A doctor with a full patient load probably will have difficulty setting aside the needed time to conscientiously shop for office space. In my case, I turned over much of the detailed searching to my husband, who also happens to be my practice’s business manager. We looked at more than 20 locations over a period of two years before making our final selection.

Don’t Forget: Office Space Must Enhance Patient Experience

You can have all the best instrumentation and best looking office and great selection of frames, but when the patients start coming into the office, the experience also has to be amazing. The beauty of the new space is that we have been able to create systems and efficiencies that make the patient experience one that they will want to return for. At the end of his exam, one of my patients recently said to me: “Dr Jasper, the office is beautiful, and the staff is amazing. The experience you have given me today well justifies the fee you charge.” That is what we strive for every day, and the new office has made that even more of a reality. To give our patients time to adjust to the new location, we kept our fees the same for the first six months following the move and then raised fees by $40. Happily, the majority of our patients have made the move with us.



April L. Jasper, OD, FAAO, is the owner of Advanced Eyecare Specialists in West Palm Beach, Fla. She is featured in a cover story in the Spring 2012 issue of MBA Insights. To contact her:


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Not too long ago, we introduced you to Jane and Steven Buchan, a pair of licensed optometrists who are looking to take the next step in their careers by purchasing an independent eye care practice. It’s a daunting leap forward for them, but they’ve chosen this route for several reasons:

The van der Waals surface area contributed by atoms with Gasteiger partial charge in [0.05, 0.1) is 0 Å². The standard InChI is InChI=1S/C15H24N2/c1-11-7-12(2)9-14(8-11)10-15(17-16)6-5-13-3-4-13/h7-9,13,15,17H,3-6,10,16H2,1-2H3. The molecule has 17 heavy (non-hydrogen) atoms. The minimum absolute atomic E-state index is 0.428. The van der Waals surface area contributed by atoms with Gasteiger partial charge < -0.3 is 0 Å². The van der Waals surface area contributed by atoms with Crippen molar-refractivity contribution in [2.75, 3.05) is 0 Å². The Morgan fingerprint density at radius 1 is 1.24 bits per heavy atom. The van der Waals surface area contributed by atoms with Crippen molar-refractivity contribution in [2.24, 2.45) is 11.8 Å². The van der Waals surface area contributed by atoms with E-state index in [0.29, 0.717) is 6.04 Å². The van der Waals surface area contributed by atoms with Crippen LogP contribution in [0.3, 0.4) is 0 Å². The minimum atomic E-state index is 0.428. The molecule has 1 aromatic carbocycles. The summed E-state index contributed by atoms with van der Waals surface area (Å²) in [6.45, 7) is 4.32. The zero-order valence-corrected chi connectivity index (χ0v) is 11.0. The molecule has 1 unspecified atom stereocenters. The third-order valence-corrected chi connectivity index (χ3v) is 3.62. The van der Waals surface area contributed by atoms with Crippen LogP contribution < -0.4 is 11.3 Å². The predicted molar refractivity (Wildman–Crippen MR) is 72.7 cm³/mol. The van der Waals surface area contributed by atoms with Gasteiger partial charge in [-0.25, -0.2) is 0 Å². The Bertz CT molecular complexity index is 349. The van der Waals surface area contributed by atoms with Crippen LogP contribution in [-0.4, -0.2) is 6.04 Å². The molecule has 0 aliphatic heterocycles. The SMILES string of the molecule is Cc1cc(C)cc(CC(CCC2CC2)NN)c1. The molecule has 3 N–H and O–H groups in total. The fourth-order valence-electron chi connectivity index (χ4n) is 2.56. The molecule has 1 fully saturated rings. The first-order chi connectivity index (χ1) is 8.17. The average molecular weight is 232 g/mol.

• They will be working with an existing client base, instead of developing one from scratch.
  • They don’t need to build the office from the ground up, choosing instead to renovate and maintain the existing facility.
  • They will have the opportunity to take over, learn from and build on the financial history and business plan of the previous business owner.
  • They will be able to get the business up and running faster than if they were starting net new.
  • They now have better chances for securing a good loan or additional lender support, as the existing business already has its own financial statements and a cash flow history that can be used to demonstrate profitability.

They’re both incredibly excited and anxious to begin putting their name on a business that they can own and grow together. Despite the comprehensive optometry training and experience they’ve acquired in recent years, they still somehow find themselves completely overwhelmed by the mountain of paperwork and obligations looming over them as they prepare to purchase. Who do they turn to for help?